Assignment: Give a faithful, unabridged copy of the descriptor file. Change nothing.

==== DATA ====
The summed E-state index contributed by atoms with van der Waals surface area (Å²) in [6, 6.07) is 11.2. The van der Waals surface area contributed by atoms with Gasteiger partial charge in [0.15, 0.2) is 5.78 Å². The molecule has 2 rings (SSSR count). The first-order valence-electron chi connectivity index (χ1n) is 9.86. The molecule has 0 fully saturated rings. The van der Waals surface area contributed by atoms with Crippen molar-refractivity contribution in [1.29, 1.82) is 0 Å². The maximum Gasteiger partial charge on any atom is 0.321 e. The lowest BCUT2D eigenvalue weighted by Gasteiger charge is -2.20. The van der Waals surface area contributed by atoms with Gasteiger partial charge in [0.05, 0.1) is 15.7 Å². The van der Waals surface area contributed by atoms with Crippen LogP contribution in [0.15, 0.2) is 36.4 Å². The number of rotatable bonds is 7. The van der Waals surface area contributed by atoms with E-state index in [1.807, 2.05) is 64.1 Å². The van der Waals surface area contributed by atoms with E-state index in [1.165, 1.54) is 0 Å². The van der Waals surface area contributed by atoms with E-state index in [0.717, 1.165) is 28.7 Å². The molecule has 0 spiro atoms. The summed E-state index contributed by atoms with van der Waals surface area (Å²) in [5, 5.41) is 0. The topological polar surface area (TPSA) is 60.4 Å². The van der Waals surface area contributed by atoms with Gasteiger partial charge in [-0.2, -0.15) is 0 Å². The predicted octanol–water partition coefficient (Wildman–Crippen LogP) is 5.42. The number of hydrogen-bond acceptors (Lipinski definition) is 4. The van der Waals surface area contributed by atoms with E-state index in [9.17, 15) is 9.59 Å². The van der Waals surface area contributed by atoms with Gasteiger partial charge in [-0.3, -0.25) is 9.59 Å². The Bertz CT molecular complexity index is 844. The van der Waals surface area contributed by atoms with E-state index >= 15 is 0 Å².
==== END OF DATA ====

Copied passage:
The summed E-state index contributed by atoms with van der Waals surface area (Å²) in [6, 6.07) is 11.2. The van der Waals surface area contributed by atoms with Gasteiger partial charge in [0.15, 0.2) is 5.78 Å². The molecule has 2 rings (SSSR count). The first-order valence-electron chi connectivity index (χ1n) is 9.86. The molecule has 0 fully saturated rings. The van der Waals surface area contributed by atoms with Crippen molar-refractivity contribution in [1.29, 1.82) is 0 Å². The maximum Gasteiger partial charge on any atom is 0.321 e. The lowest BCUT2D eigenvalue weighted by Gasteiger charge is -2.20. The van der Waals surface area contributed by atoms with Gasteiger partial charge in [0.05, 0.1) is 15.7 Å². The van der Waals surface area contributed by atoms with Crippen LogP contribution in [0.15, 0.2) is 36.4 Å². The number of rotatable bonds is 7. The van der Waals surface area contributed by atoms with E-state index in [1.807, 2.05) is 64.1 Å². The van der Waals surface area contributed by atoms with E-state index in [1.165, 1.54) is 0 Å². The van der Waals surface area contributed by atoms with E-state index in [0.717, 1.165) is 28.7 Å². The molecule has 0 spiro atoms. The summed E-state index contributed by atoms with van der Waals surface area (Å²) in [5, 5.41) is 0. The topological polar surface area (TPSA) is 60.4 Å². The van der Waals surface area contributed by atoms with Gasteiger partial charge in [-0.2, -0.15) is 0 Å². The predicted octanol–water partition coefficient (Wildman–Crippen LogP) is 5.42. The number of hydrogen-bond acceptors (Lipinski definition) is 4. The van der Waals surface area contributed by atoms with E-state index in [9.17, 15) is 9.59 Å². The van der Waals surface area contributed by atoms with Gasteiger partial charge in [-0.3, -0.25) is 9.59 Å². The Bertz CT molecular complexity index is 844. The van der Waals surface area contributed by atoms with E-state index >= 15 is 0 Å².